Arts & Culture | Texas Public Radio

Arts & Culture

Arts and culture news, criticism, and programming from TPR/NPR.

From Texas Standard:

Charley Crockett is no cookie-cutter cowboy. He grew up in the Rio Grande Valley as the son of a single mother, and he lived on the streets as a wandering musician, drifting from the Valley to New Orleans and New York before winding his way back to Texas.  

But no matter where he is, he has an unmistakable sound and style that is garnering sensational reviews from Rolling Stone and Billboard magazines, where his latest collection of songs landed in the top 10 on the blues album chart.

But calling his music “blues” can be misleading because it seems to weave some thread that ties together the Big Apple, the Big Easy and that big valley in South Texas that he once called home.

In the opening scene of Pavarotti, the new documentary by director Ron Howard, the popular tenor travels deep into the Amazon jungle in search of an old opera house where the great Enrico Caruso may have once sung.

The building is shuttered, but because he's Luciano Pavarotti the door is unlocked for him to belt out a few honeyed notes from the stage. His fabulous voice soars into the vast emptiness of the auditorium.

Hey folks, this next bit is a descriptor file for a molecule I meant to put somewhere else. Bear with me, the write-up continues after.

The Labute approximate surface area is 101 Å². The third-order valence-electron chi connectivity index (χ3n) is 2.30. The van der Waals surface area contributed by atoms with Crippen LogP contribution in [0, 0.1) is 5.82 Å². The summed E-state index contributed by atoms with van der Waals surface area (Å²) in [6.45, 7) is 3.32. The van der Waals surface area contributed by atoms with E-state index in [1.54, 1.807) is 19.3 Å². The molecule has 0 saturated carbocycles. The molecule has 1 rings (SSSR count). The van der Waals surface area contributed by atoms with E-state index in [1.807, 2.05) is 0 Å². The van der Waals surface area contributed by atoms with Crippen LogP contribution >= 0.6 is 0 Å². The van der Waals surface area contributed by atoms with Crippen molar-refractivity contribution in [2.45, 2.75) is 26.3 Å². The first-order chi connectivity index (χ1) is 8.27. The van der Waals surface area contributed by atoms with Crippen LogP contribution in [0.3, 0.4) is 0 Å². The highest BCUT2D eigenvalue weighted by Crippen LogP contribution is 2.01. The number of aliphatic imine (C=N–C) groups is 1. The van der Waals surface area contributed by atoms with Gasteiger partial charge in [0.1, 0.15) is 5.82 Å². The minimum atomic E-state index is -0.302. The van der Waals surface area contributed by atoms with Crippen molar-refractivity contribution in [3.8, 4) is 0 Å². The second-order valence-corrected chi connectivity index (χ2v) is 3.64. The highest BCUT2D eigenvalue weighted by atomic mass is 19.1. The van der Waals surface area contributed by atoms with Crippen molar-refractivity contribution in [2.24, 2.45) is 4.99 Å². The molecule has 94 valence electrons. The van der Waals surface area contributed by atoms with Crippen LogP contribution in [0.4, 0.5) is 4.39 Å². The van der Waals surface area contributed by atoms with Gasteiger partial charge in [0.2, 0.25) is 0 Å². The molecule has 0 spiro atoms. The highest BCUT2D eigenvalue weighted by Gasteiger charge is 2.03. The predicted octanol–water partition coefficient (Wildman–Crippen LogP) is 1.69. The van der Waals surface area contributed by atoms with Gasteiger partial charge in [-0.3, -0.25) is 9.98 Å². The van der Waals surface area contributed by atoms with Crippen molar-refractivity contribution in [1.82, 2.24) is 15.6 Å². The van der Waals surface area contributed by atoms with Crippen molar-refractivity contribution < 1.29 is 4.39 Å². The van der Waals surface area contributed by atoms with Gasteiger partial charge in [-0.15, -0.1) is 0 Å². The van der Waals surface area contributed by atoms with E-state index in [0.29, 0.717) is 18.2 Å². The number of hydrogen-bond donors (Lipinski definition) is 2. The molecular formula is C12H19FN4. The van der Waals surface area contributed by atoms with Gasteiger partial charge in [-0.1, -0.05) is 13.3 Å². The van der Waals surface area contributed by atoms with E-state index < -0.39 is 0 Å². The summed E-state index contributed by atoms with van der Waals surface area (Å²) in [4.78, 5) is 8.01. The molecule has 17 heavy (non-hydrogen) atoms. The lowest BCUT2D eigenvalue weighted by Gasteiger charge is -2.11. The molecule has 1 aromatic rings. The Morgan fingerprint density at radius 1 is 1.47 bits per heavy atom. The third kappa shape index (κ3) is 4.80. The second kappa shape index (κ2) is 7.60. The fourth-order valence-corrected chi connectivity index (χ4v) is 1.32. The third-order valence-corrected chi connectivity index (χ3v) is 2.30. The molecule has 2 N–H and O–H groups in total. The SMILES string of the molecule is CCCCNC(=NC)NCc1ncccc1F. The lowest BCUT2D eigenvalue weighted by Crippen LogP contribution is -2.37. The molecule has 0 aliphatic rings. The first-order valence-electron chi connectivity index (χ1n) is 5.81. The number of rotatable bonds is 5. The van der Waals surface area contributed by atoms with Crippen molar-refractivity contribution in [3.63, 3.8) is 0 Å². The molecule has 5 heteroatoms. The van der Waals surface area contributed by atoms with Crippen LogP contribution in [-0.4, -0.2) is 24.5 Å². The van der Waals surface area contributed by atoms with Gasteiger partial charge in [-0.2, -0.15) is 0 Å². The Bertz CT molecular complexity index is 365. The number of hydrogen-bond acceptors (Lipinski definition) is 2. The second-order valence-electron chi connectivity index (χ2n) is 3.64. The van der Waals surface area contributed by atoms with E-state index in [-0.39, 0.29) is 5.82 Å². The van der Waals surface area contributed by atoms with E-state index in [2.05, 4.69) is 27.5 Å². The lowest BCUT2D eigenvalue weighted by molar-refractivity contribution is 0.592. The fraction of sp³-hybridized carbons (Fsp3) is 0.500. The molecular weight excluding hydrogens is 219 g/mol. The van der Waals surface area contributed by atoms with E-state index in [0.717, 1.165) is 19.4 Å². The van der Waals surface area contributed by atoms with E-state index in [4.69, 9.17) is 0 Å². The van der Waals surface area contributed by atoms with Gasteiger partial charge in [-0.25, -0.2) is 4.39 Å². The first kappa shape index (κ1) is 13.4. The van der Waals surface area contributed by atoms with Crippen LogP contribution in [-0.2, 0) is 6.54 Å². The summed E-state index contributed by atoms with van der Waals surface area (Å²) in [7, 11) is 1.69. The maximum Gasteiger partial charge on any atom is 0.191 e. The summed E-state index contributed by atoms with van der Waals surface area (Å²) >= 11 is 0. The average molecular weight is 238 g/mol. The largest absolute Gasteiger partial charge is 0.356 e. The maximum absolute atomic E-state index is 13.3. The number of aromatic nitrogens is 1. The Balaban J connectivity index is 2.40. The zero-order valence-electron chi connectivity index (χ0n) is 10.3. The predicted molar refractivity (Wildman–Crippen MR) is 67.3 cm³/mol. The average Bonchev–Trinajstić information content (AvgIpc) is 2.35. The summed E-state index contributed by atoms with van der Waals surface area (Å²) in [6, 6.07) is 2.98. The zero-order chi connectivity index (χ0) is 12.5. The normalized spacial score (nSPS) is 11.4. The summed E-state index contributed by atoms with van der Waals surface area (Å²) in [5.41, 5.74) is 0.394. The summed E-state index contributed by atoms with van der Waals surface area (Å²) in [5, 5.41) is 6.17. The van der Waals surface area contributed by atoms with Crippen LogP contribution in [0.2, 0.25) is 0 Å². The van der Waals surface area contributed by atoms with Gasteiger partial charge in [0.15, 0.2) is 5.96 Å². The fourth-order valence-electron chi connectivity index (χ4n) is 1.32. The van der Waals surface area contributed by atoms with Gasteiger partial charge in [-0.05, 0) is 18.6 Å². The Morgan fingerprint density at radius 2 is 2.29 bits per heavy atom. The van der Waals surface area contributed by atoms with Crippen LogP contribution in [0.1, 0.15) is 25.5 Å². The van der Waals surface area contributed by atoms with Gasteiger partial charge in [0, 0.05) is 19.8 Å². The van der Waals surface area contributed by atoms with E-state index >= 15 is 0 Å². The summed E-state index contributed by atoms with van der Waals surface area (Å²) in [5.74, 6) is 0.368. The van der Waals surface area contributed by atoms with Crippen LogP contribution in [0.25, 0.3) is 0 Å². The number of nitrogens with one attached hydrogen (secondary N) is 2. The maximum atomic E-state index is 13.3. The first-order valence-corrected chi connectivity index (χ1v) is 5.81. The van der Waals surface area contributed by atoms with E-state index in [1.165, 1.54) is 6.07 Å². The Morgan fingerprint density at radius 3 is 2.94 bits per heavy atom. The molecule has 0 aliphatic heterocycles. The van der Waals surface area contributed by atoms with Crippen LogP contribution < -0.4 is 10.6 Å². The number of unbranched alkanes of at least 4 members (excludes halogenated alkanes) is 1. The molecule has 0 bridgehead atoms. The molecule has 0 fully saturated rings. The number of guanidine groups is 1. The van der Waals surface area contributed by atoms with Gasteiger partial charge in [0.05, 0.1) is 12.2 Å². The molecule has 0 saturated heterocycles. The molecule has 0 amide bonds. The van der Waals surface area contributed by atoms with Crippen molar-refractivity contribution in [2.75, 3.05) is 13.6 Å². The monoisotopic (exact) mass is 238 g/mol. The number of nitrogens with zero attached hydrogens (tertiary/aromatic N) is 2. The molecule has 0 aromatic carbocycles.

Jack Morgan | Texas Public Radio

When the Museum Reach stretch of the San Antonio River was revitalized and opened to the public in May 2009, it turned the littered, scrub-choked waterway into a one-of-a-kind linear park. A decade later, one of the Reach's most interesting aspects still has a hidden mystery.


Lydia Mendoza image: Michael Ochs Archive/Getty Images. Historical marker credited to Lauren Terrazas / Texas Public Radio.

Lydia Mendoza, known as “La Alondra de la Fronteras (The Lark of the Border),” would have turned 103 on May 31. She was honored the day after her birthday with a historical marker at her gravesite at San Fernando Catholic Cemetery No. 2 in San Antonio.


Roky Erickson was rock music's ambassador to inner space.

Roky Erickson, the psychedelic lodestar who helmed The 13th Floor Elevators and wrote one of garage rock's original anthems, "You're Gonna Miss Me," died on Friday at the age of 71.

His death was announced by his brother, Mikel Erickson, on Facebook. No cause of death was provided.

courtesy the Doseum

From fun for the kids to a very grave celebration to an adult night out with Brazilian guitar, we’ve got your weekend lowdown.  


Legend has it that when Jacopo Tintoretto was 12 years old, he was so good at drawing that he rattled Titian — the master artist of Venice, 30 years his senior. Young Tintoretto was an apprentice in Titian's workshop and — as the story goes — the old master gone away for several days, and when he came back he found some of Tintoretto's drawings.

Tom Summer

From a new Art exhibit, to music in a really unusual place, to music in a delightfully usual place — the weekend holds the promise of lots of fun.  


Nathan Cone / TPR

When guitarist Kevin Eubanks sat in for two nights at Jazz, TX last month, there was so much great music that we just had to create a second show for broadcast!

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